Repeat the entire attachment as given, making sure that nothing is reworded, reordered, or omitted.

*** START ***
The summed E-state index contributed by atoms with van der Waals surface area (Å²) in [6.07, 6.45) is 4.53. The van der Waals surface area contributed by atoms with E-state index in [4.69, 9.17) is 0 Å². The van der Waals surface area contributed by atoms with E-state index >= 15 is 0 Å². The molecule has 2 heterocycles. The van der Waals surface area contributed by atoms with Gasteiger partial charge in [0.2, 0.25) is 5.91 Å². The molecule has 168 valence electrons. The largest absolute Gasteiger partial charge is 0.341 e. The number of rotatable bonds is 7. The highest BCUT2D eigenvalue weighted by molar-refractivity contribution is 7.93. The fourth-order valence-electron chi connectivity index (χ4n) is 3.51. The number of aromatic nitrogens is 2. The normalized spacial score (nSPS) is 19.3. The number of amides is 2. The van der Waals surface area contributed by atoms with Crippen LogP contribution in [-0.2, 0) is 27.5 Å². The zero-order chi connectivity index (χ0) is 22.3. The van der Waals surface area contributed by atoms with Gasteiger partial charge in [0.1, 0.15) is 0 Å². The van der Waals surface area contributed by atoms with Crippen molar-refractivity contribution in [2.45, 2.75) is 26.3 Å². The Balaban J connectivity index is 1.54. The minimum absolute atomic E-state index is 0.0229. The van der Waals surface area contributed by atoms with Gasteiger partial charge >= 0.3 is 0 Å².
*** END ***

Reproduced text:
The summed E-state index contributed by atoms with van der Waals surface area (Å²) in [6.07, 6.45) is 4.53. The van der Waals surface area contributed by atoms with E-state index in [4.69, 9.17) is 0 Å². The van der Waals surface area contributed by atoms with E-state index >= 15 is 0 Å². The molecule has 2 heterocycles. The van der Waals surface area contributed by atoms with Gasteiger partial charge in [0.2, 0.25) is 5.91 Å². The molecule has 168 valence electrons. The largest absolute Gasteiger partial charge is 0.341 e. The number of rotatable bonds is 7. The highest BCUT2D eigenvalue weighted by molar-refractivity contribution is 7.93. The fourth-order valence-electron chi connectivity index (χ4n) is 3.51. The number of aromatic nitrogens is 2. The normalized spacial score (nSPS) is 19.3. The number of amides is 2. The van der Waals surface area contributed by atoms with Crippen LogP contribution in [-0.2, 0) is 27.5 Å². The zero-order chi connectivity index (χ0) is 22.3. The van der Waals surface area contributed by atoms with Gasteiger partial charge in [0.1, 0.15) is 0 Å². The van der Waals surface area contributed by atoms with Crippen molar-refractivity contribution in [2.45, 2.75) is 26.3 Å². The Balaban J connectivity index is 1.54. The minimum absolute atomic E-state index is 0.0229. The van der Waals surface area contributed by atoms with Gasteiger partial charge >= 0.3 is 0 Å².